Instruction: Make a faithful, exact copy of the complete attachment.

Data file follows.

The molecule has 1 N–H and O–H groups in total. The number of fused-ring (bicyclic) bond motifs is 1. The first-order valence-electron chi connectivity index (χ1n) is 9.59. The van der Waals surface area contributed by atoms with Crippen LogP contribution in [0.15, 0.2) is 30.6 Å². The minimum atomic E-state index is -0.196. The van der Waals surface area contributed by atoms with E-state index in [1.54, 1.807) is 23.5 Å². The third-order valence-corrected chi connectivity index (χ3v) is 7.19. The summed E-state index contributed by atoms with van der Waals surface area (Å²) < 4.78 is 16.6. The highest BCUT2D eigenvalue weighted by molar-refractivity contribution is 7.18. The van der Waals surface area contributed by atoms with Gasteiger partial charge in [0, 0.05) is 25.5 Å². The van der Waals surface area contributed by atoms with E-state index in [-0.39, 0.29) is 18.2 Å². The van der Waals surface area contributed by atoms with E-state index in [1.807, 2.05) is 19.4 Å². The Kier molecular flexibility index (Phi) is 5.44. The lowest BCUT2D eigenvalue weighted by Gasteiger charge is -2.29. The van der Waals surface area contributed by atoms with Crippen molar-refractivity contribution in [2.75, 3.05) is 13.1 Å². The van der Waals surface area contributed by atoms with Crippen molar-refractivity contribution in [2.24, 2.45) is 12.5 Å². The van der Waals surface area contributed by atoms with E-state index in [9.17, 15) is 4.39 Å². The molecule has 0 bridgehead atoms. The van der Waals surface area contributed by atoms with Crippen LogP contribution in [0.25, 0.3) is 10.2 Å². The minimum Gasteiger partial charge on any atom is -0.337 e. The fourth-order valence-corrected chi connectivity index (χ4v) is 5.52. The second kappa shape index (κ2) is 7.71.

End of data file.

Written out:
The molecule has 1 N–H and O–H groups in total. The number of fused-ring (bicyclic) bond motifs is 1. The first-order valence-electron chi connectivity index (χ1n) is 9.59. The van der Waals surface area contributed by atoms with Crippen LogP contribution in [0.15, 0.2) is 30.6 Å². The minimum atomic E-state index is -0.196. The van der Waals surface area contributed by atoms with E-state index in [1.54, 1.807) is 23.5 Å². The third-order valence-corrected chi connectivity index (χ3v) is 7.19. The summed E-state index contributed by atoms with van der Waals surface area (Å²) < 4.78 is 16.6. The highest BCUT2D eigenvalue weighted by molar-refractivity contribution is 7.18. The van der Waals surface area contributed by atoms with Gasteiger partial charge in [0, 0.05) is 25.5 Å². The van der Waals surface area contributed by atoms with E-state index in [-0.39, 0.29) is 18.2 Å². The van der Waals surface area contributed by atoms with E-state index in [1.807, 2.05) is 19.4 Å². The Kier molecular flexibility index (Phi) is 5.44. The lowest BCUT2D eigenvalue weighted by Gasteiger charge is -2.29. The van der Waals surface area contributed by atoms with Crippen molar-refractivity contribution in [2.75, 3.05) is 13.1 Å². The van der Waals surface area contributed by atoms with Crippen molar-refractivity contribution in [2.24, 2.45) is 12.5 Å². The van der Waals surface area contributed by atoms with E-state index in [9.17, 15) is 4.39 Å². The molecule has 0 bridgehead atoms. The van der Waals surface area contributed by atoms with Crippen LogP contribution in [0.25, 0.3) is 10.2 Å². The minimum Gasteiger partial charge on any atom is -0.337 e. The fourth-order valence-corrected chi connectivity index (χ4v) is 5.52. The second kappa shape index (κ2) is 7.71.